What I have is not curable at this time, thus, the name of the game is finding drugs that will control tumor growth with acceptable side effects so that the disease can be successfully managed until that "magic drug" is discovered. When first diagnosed, of course I went on the internet to look at the mortality statistics. I won't repeat them here; they are too awful. Thanks to my doctors, my family and friends, my faith and a very determined will to survive, I am handily beating them. And the characteristics of my particular cancer may allow that to continue.
I started on two platinum based chemotherapy drugs a few days before Christmas, 2014. I can't remember too much about the holidays or the 6 months that followed, except for constant fatigue and the gradual loss of sensation in both feet which sometimes occurs with these drugs. I retired my high heels and have learned to love flats with a good cross strap to hold them on firmly!
However, one cancer wasn't enough. A second, completely unrelated cancer in a salivary gland was discovered two months into my treatment. I'm happy to say that it was successfully removed by Dr. Snehal G. Patel at the completion of my allotted rounds of platinum drugs. I felt like the luckiest woman alive. But it was a painful and sobering ordeal.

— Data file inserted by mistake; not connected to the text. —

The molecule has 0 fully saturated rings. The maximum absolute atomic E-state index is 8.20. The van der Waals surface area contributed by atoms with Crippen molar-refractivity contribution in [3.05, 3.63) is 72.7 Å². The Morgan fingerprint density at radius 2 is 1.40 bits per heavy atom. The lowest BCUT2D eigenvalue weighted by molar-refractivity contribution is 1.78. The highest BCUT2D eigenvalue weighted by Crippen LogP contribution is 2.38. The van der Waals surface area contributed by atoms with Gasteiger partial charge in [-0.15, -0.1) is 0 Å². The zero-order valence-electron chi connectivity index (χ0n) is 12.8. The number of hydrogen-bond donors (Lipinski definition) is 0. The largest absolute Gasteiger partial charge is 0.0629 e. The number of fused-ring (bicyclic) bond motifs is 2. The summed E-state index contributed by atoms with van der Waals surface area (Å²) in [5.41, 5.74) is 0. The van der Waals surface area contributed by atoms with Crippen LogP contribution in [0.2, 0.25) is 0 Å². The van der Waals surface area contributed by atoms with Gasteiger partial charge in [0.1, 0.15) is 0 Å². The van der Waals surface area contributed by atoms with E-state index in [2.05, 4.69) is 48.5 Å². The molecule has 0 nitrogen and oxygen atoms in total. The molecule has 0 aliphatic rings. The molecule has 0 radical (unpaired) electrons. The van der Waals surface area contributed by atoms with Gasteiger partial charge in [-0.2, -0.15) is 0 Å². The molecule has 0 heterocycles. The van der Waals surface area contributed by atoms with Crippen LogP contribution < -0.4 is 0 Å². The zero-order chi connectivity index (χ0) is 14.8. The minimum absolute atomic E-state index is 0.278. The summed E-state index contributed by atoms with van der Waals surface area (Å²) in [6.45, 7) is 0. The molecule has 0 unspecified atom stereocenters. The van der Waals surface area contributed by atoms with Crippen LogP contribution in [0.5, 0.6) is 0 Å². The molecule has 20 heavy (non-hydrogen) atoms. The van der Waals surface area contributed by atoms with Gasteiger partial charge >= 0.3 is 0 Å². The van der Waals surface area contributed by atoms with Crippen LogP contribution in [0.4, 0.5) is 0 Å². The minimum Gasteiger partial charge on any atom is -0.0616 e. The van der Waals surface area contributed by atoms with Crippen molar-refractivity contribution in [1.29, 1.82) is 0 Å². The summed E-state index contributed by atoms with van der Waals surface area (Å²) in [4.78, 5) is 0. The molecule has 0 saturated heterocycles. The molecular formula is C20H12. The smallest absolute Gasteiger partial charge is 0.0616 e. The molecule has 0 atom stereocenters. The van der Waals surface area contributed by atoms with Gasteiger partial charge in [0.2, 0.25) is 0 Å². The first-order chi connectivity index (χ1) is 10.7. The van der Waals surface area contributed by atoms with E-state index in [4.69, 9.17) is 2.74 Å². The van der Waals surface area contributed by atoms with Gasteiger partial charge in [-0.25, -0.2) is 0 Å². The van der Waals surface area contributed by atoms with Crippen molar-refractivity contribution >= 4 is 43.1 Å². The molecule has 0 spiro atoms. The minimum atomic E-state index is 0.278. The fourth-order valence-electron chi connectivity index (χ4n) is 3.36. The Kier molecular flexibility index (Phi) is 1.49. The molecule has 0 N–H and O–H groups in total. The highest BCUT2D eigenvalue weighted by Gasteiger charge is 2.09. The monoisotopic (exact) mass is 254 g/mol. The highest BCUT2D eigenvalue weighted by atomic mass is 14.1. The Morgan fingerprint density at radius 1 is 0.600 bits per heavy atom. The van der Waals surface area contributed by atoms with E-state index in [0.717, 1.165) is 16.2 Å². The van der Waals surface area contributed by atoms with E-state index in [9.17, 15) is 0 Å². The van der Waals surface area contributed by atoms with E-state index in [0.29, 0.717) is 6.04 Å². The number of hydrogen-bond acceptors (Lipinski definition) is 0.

While the first line of chemo treatments left me bald as a billiard ball, the second line drug, appropriately called "the Red Devil", turned my skin a strange shade of orange. I don't know what was worse: looking like an android, or John Boehner's kid sister. However, I was able to resume working, which was and is my lifeline. At meetings I explained away my odd skin tone as a bad experience with a spray tanner.
As is the case with chemotherapy for recurrent disease, Red Devil worked for a while and then lost its effectiveness. By February 2016, I was in serious need of something new. My amazing oncologist, Dr. Vicky Makker didn't let me down. In looking closer at the genetic properties of my tumor she paired two drugs that hadn't been used before in an endometrial setting. One is a targeted therapy and the other, a hormonal agent. We were thrilled to see almost immediate positive results. I am still on these drugs more than three years later.
But the multiple tumors in my liver, some of which are quite large, pose the greatest threat to my survival. Dr. Makker brought in her colleague, Dr. Joseph P. Erinjeri of the Interventional Radiology Department, to cauterize the blood vessels feeding each tumor, large and small. The expectation was that starved of blood supply the tumors would die. I have had three of these procedures and so far all have been successful. The tumors grow back, so the procedure will be repeated as much as necessary. In the meantime, Dr. Makker will have valuable time to find alternative drugs that will contain the disease and prolong my life.